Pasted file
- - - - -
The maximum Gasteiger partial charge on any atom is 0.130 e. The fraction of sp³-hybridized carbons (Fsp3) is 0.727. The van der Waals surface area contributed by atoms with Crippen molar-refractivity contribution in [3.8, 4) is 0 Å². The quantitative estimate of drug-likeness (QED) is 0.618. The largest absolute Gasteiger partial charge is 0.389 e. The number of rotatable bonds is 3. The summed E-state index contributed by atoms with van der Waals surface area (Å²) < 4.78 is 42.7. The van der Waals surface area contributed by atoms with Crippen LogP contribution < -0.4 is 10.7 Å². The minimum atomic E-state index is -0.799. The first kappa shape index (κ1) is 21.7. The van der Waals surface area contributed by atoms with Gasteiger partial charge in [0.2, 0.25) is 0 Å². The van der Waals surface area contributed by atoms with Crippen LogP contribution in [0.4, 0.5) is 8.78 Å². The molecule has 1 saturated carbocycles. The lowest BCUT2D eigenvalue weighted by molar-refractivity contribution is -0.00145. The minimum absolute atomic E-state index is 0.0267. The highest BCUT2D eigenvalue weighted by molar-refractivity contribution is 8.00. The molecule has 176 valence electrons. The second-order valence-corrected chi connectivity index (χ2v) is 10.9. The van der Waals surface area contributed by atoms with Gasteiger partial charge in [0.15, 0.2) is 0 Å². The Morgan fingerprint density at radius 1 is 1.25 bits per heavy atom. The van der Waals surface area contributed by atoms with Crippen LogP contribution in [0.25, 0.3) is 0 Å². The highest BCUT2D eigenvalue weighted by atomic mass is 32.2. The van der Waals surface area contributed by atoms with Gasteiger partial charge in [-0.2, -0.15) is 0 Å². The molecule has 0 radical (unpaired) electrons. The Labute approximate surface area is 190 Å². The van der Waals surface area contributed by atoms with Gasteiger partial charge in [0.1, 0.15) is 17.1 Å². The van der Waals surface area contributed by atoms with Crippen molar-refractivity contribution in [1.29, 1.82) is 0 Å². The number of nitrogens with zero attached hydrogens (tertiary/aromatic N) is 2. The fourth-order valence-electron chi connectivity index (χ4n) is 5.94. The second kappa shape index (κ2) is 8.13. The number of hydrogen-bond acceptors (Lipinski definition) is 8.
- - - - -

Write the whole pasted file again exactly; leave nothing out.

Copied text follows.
The maximum Gasteiger partial charge on any atom is 0.130 e. The fraction of sp³-hybridized carbons (Fsp3) is 0.727. The van der Waals surface area contributed by atoms with Crippen molar-refractivity contribution in [3.8, 4) is 0 Å². The quantitative estimate of drug-likeness (QED) is 0.618. The largest absolute Gasteiger partial charge is 0.389 e. The number of rotatable bonds is 3. The summed E-state index contributed by atoms with van der Waals surface area (Å²) < 4.78 is 42.7. The van der Waals surface area contributed by atoms with Crippen LogP contribution < -0.4 is 10.7 Å². The minimum atomic E-state index is -0.799. The first kappa shape index (κ1) is 21.7. The van der Waals surface area contributed by atoms with Gasteiger partial charge in [0.2, 0.25) is 0 Å². The van der Waals surface area contributed by atoms with Crippen LogP contribution in [0.4, 0.5) is 8.78 Å². The molecule has 1 saturated carbocycles. The lowest BCUT2D eigenvalue weighted by molar-refractivity contribution is -0.00145. The minimum absolute atomic E-state index is 0.0267. The highest BCUT2D eigenvalue weighted by molar-refractivity contribution is 8.00. The molecule has 176 valence electrons. The second-order valence-corrected chi connectivity index (χ2v) is 10.9. The van der Waals surface area contributed by atoms with Gasteiger partial charge in [0.15, 0.2) is 0 Å². The Morgan fingerprint density at radius 1 is 1.25 bits per heavy atom. The van der Waals surface area contributed by atoms with Crippen LogP contribution in [0.25, 0.3) is 0 Å². The highest BCUT2D eigenvalue weighted by atomic mass is 32.2. The van der Waals surface area contributed by atoms with Gasteiger partial charge in [-0.2, -0.15) is 0 Å². The molecule has 0 radical (unpaired) electrons. The Labute approximate surface area is 190 Å². The van der Waals surface area contributed by atoms with Gasteiger partial charge in [0.1, 0.15) is 17.1 Å². The van der Waals surface area contributed by atoms with Crippen molar-refractivity contribution in [1.29, 1.82) is 0 Å². The number of nitrogens with zero attached hydrogens (tertiary/aromatic N) is 2. The fourth-order valence-electron chi connectivity index (χ4n) is 5.94. The second kappa shape index (κ2) is 8.13. The number of hydrogen-bond acceptors (Lipinski definition) is 8.